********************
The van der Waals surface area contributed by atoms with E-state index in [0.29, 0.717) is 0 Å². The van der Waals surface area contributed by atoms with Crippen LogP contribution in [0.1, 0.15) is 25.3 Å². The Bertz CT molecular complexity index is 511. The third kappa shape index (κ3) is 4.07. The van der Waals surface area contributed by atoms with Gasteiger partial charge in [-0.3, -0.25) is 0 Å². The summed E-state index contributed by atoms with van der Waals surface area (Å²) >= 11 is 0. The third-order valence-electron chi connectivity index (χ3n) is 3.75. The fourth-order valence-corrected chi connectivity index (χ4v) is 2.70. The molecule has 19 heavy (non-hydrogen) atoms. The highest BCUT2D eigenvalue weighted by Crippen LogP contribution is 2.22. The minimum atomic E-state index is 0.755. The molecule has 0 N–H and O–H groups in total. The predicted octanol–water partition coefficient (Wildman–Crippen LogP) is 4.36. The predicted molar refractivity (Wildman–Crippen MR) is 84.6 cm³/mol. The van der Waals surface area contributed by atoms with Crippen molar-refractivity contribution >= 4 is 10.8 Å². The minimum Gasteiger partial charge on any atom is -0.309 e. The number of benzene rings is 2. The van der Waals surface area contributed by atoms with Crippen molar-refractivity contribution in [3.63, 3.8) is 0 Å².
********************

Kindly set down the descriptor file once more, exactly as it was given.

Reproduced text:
The van der Waals surface area contributed by atoms with E-state index in [0.29, 0.717) is 0 Å². The van der Waals surface area contributed by atoms with Crippen LogP contribution in [0.1, 0.15) is 25.3 Å². The Bertz CT molecular complexity index is 511. The third kappa shape index (κ3) is 4.07. The van der Waals surface area contributed by atoms with Gasteiger partial charge in [-0.3, -0.25) is 0 Å². The summed E-state index contributed by atoms with van der Waals surface area (Å²) >= 11 is 0. The third-order valence-electron chi connectivity index (χ3n) is 3.75. The fourth-order valence-corrected chi connectivity index (χ4v) is 2.70. The molecule has 19 heavy (non-hydrogen) atoms. The highest BCUT2D eigenvalue weighted by Crippen LogP contribution is 2.22. The minimum atomic E-state index is 0.755. The molecule has 0 N–H and O–H groups in total. The predicted octanol–water partition coefficient (Wildman–Crippen LogP) is 4.36. The predicted molar refractivity (Wildman–Crippen MR) is 84.6 cm³/mol. The van der Waals surface area contributed by atoms with Crippen molar-refractivity contribution >= 4 is 10.8 Å². The minimum Gasteiger partial charge on any atom is -0.309 e. The number of benzene rings is 2. The van der Waals surface area contributed by atoms with Crippen molar-refractivity contribution in [3.63, 3.8) is 0 Å².